On Sunday (13 December), the two sides issued a joint statement agreeing to ‘go the extra mile’ over the next few days in a bid to reach a last-minute trade agreement after the latest deadline for talks expired. UK Prime Minister Boris Johnson said the two sides would try to be as creative as possible but emphasized that London would not compromise on ‘red lines’, alluding to the position that a no-deal was the most likely outcome. Meanwhile, the UK Ministry of Defence said four Royal Navy patrol ships would be deployed on 1 January to safeguard fishing waters from foreign fleets in the event of a no-deal. Despite public statements tempering expectations that a deal is forthcoming, the fact that talks are continuing after the expired deadline, which had already been extended, indicates a strong level of political commitment to bridge outstanding differences. Fishing rights in UK waters and the prospect of the British government facing enforceable penalties if it diverges from EU fair competition rules remain the key issues of contention. With the 31 December deadline fast approaching, the coming days will be of paramount importance in defining the future UK-EU trading relationship.

MENA and Central Asia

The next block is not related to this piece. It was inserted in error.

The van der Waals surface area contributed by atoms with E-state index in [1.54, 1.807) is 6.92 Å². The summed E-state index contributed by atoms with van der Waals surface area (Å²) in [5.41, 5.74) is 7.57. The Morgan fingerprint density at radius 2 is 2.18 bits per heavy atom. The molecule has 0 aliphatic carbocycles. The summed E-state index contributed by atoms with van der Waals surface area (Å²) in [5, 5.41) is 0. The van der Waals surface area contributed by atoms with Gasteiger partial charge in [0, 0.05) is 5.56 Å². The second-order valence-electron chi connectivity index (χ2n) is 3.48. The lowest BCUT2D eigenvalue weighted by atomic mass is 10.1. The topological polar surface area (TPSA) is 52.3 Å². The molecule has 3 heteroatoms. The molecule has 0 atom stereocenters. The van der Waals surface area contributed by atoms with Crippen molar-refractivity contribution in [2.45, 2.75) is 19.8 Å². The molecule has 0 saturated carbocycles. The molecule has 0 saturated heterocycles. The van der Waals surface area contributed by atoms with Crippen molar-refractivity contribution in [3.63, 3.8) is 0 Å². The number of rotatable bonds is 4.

On Monday (14 December), the shipping company, Hafina, confirmed that a vessel from its fleet, the Singapore-flagged BW Rhine oil tanker, was hit by an ‘external source’ at around 0040 local time in the southwestern city of Jeddah. The statement reveals that the incident was likely an attack and if so, will raise speculation that Houthi militia were responsible given their previous links to recent mine attacks in the region. Saudi authorities did not immediately comment on the blast, likely in part due to the fact this attack will come as another blow to the country’s efforts in maintaining the energy market’s confidence which has fluctuated in recent months due to a scaling up of attacks linked to the Yemen Houthi rebels movement. Monday’s attack signals a development in the capabilities of the Houthis given their success in conducting an operation in a heavily policed port area. Businesses moving supplies in and out of Jeddah port are advised that delays should be anticipated over the coming days as investigations are carried out. Further attacks on Saudi facilities, or affiliates, such as commercial oil tankers exporting from the region, are highly likely in the months ahead. Shipping companies transiting through the region should ensure security measures are updated to reflect the increased maritime risk.